Monday, February 26, 2007
The Sleeping Father by Matthew Sharpe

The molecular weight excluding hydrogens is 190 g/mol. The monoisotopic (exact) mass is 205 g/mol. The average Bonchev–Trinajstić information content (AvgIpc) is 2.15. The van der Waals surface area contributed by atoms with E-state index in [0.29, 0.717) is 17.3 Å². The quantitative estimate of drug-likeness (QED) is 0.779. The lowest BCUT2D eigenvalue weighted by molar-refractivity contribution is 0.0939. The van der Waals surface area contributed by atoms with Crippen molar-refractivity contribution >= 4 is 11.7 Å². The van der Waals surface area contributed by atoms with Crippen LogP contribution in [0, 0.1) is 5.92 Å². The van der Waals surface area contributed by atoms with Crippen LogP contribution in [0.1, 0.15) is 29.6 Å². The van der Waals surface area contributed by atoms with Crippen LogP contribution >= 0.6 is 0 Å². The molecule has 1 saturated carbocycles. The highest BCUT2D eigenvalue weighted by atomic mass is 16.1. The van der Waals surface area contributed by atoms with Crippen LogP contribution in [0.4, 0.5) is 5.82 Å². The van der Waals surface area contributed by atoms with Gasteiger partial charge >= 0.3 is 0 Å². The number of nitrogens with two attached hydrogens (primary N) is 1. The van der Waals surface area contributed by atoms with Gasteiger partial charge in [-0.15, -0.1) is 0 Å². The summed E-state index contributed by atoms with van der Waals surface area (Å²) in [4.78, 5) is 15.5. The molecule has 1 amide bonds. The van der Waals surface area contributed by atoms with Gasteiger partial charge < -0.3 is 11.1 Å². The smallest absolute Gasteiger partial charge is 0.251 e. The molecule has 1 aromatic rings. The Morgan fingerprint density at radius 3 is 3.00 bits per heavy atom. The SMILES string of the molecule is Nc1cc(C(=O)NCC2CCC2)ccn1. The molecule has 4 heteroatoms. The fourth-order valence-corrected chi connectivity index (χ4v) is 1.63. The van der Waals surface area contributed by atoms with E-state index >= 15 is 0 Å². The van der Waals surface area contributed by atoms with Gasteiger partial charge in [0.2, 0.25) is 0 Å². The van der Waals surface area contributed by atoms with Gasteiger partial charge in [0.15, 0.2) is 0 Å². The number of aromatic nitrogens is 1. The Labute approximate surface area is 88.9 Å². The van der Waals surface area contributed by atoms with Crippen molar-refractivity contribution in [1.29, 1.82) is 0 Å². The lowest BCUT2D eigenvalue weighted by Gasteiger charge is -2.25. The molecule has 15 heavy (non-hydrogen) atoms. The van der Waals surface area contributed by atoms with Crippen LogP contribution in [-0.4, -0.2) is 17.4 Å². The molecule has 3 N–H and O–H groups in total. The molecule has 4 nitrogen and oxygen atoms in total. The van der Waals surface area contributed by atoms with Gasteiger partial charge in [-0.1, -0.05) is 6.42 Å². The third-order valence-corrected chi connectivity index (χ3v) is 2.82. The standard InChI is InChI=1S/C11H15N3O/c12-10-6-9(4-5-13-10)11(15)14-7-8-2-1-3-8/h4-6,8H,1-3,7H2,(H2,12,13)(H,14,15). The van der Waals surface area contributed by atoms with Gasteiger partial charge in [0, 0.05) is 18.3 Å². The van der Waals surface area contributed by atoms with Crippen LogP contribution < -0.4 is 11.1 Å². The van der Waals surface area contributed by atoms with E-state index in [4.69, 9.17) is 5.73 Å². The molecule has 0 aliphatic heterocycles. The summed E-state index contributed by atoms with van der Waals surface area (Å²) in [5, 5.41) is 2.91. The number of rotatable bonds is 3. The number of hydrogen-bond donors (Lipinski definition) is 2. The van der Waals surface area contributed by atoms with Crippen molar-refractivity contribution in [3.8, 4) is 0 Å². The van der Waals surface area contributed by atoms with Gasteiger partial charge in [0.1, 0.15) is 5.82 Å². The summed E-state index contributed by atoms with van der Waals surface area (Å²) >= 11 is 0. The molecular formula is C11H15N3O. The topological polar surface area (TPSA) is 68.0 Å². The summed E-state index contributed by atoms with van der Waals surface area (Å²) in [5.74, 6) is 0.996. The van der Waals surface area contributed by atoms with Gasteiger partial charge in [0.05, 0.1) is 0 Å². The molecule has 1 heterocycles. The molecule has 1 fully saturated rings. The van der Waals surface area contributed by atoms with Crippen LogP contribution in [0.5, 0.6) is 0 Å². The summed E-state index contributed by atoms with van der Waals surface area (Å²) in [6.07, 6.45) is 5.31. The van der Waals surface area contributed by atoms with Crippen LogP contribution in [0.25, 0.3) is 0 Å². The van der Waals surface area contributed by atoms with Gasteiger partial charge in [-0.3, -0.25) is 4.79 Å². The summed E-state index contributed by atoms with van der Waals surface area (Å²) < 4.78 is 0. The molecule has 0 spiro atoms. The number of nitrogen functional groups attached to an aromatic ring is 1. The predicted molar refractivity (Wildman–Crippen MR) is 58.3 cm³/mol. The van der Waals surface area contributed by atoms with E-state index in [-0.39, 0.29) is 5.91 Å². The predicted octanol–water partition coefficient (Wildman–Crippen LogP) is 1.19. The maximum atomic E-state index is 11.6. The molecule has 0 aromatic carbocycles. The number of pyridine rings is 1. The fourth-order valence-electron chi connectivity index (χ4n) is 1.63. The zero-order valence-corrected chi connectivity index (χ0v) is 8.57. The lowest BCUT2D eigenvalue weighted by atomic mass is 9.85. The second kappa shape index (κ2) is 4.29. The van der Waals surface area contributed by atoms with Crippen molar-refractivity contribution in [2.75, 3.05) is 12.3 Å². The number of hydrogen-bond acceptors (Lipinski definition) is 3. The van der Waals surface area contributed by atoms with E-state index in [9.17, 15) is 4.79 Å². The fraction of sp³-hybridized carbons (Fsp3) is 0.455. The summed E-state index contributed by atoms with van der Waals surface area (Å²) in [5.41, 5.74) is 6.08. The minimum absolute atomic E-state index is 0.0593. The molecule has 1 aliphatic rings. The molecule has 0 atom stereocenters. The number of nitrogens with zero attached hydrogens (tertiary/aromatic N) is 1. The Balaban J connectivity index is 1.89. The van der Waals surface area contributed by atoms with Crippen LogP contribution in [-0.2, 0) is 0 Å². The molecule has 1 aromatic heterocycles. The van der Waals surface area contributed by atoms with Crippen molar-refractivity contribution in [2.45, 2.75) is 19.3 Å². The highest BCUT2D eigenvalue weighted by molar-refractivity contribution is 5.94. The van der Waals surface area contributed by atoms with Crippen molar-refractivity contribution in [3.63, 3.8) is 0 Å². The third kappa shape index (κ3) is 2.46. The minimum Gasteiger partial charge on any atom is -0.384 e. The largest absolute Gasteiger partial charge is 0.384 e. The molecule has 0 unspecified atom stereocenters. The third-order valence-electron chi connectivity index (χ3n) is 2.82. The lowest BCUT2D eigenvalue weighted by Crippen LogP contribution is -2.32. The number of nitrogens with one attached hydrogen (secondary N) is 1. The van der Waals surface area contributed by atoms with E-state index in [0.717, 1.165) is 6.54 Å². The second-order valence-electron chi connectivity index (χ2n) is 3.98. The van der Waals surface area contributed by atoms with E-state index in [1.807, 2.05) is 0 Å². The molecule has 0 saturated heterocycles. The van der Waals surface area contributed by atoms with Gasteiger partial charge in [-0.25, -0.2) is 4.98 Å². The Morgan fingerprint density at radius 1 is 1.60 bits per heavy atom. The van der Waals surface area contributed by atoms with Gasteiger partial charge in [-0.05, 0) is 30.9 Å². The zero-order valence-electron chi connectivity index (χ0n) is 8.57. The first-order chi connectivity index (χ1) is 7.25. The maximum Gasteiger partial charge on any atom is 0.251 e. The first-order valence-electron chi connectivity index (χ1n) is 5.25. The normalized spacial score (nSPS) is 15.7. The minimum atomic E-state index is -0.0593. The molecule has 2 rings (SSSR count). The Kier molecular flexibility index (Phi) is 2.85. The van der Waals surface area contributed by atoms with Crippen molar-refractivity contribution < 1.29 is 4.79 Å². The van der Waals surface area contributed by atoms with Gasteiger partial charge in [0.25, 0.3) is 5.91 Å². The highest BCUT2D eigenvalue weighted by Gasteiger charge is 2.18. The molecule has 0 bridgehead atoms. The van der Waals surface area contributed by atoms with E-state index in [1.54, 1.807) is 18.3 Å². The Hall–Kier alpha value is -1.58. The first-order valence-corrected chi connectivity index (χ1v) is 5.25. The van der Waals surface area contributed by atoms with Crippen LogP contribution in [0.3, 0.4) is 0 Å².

I was pretty charmed by this quirky novel about a father who goes into a coma and the teenage kids who run astray during his big sleep. When I teach workshop, I sometimes ask the class if they feel the writing in hand is meant to be realist--in other words are we supposed to believe this could happen--as a first step in discussing a piece. And lately in published work I'm noticing a fair amount of not-exactly-realist but also not-fantastical fiction. It's not magic realism because the laws of physics don't get broken, and yet through stylistic tricks, the writer seems to be winking at the reader while having his teenage slacker character draw magic marker sideburns on his coma-dad. It's an interesting idea--using style as a means of getting away with extreme coincidences and pretty crazy characters. And usually it's cued by a line toward the start of the fiction that makes you think--ah, we're in strange waters here. It's less definite in this novel--though perhaps the title suggests the tone enough to give readers their first hint. But it's really a couple of chapters in when you realize this is no Salingeresque coming of age. It's more Vonnegutesque but here on Earth.